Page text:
No one looks to win reelection votes over this. Still, something's got to be done or at least it's got to look like something's being done. Obama, the candidate, promised immigration reform, won support in 2008 from the millions of Hispanics who believed him. But nothing has happened yet and many in the immigrant community, who support health care reform as well, are getting worn down waiting for their turn.
The president is not tone deaf, so on March 11 he promised he'd push for an overhaul of the system
-- that is, if (and a big if) he could attract serious GOP support. Last time immigration reform was debated in Congress during the Bush era, when even the conservative president and a conservative senator, John McCain, supported change, the legislation ended up in shreds.
But stepping to the rescue, not coincidentally just days before the March 21 rally, two major players, Sens. Charles E. Schumer (D-N.Y.), and Lindsey Graham, (R-S.C.), have offered an outline of a proposal
that, first, requires illegal immigrants to admit they broke the law before they can gain legal status and, second, demands that all workers carry an identity card to prove they are eligible to work.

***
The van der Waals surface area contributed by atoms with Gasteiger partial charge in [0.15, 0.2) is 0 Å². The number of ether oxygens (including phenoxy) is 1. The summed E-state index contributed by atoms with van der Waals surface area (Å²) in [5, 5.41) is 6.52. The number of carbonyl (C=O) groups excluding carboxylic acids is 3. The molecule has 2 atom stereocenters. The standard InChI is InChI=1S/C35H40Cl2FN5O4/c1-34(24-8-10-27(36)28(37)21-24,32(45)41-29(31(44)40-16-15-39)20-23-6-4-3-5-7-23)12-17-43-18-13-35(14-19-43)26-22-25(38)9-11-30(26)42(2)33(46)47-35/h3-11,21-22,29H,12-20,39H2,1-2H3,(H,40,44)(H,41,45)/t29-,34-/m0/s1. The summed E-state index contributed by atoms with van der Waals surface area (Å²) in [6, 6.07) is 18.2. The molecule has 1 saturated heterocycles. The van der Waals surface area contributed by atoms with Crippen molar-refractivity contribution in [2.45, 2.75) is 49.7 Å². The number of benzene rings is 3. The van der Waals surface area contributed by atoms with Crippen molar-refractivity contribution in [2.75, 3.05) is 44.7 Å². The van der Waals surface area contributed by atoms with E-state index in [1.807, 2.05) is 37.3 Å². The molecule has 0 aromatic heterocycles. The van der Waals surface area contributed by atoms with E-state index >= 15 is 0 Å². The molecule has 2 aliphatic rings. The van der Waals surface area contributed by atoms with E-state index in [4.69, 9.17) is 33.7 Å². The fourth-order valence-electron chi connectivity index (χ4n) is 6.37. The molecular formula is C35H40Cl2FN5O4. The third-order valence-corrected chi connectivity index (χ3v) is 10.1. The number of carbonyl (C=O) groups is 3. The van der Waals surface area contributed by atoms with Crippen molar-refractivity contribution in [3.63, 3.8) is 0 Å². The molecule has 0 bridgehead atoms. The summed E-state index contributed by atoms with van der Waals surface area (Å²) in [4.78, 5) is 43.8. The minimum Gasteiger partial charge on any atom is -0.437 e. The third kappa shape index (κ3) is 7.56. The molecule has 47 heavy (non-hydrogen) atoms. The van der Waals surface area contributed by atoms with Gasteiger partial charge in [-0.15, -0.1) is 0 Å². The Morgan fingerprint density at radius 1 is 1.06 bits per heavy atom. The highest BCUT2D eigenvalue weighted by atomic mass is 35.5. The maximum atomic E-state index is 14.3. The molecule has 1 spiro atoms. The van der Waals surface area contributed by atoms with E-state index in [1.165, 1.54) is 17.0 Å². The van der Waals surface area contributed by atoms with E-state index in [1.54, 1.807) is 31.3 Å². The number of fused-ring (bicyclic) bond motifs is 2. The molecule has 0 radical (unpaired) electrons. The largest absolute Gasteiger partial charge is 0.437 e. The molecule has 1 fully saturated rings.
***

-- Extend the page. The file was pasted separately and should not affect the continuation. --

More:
"Last week we met with President Obama to discuss our draft framework for action on immigration,'' the senators said in a column
in the Washington Post on Wednesday. "We expressed our belief that America's security and economic well-being depend on enacting sensible immigration policies. The answer is simple: Americans overwhelmingly oppose illegal immigration and support legal immigration."
The blueprint includes tougher enforcement at the border and in workplaces, and it favors visas for highly educated immigrants over blue-collar and uneducated immigrants. This last nod to conservative thinking runs in direct opposition to the fact that many immigrants, whether from Latin America and the Caribbean, Africa or the Asian subcontinent, come from poor, uneducated backgrounds.